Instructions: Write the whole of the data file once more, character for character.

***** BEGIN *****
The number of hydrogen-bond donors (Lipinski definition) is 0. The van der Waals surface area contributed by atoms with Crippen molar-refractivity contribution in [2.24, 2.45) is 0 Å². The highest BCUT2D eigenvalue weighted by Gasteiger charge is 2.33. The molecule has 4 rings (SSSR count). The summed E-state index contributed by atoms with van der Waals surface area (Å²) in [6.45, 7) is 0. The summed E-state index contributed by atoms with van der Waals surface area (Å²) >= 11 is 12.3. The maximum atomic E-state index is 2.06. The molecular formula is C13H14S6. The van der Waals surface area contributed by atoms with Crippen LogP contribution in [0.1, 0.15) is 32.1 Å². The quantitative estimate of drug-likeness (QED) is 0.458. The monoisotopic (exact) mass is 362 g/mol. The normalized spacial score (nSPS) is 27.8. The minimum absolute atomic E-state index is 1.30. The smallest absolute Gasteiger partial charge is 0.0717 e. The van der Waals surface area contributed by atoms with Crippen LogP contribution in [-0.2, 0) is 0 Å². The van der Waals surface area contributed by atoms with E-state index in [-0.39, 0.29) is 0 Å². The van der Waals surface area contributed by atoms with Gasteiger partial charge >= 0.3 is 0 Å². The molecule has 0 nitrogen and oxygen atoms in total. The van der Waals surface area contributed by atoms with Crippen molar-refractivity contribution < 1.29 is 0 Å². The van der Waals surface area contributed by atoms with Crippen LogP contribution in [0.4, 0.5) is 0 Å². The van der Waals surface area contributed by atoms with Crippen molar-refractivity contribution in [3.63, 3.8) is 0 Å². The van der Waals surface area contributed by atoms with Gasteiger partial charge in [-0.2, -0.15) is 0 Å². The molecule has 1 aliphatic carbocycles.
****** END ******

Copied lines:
The number of hydrogen-bond donors (Lipinski definition) is 0. The van der Waals surface area contributed by atoms with Crippen molar-refractivity contribution in [2.24, 2.45) is 0 Å². The highest BCUT2D eigenvalue weighted by Gasteiger charge is 2.33. The molecule has 4 rings (SSSR count). The summed E-state index contributed by atoms with van der Waals surface area (Å²) in [6.45, 7) is 0. The summed E-state index contributed by atoms with van der Waals surface area (Å²) >= 11 is 12.3. The maximum atomic E-state index is 2.06. The molecular formula is C13H14S6. The van der Waals surface area contributed by atoms with Crippen LogP contribution in [0.1, 0.15) is 32.1 Å². The quantitative estimate of drug-likeness (QED) is 0.458. The monoisotopic (exact) mass is 362 g/mol. The normalized spacial score (nSPS) is 27.8. The minimum absolute atomic E-state index is 1.30. The smallest absolute Gasteiger partial charge is 0.0717 e. The van der Waals surface area contributed by atoms with Crippen LogP contribution in [-0.2, 0) is 0 Å². The van der Waals surface area contributed by atoms with E-state index in [-0.39, 0.29) is 0 Å². The van der Waals surface area contributed by atoms with Gasteiger partial charge >= 0.3 is 0 Å². The molecule has 0 nitrogen and oxygen atoms in total. The van der Waals surface area contributed by atoms with Crippen molar-refractivity contribution < 1.29 is 0 Å². The van der Waals surface area contributed by atoms with Crippen LogP contribution in [0.4, 0.5) is 0 Å². The van der Waals surface area contributed by atoms with Crippen molar-refractivity contribution in [3.63, 3.8) is 0 Å². The van der Waals surface area contributed by atoms with Gasteiger partial charge in [-0.2, -0.15) is 0 Å². The molecule has 1 aliphatic carbocycles.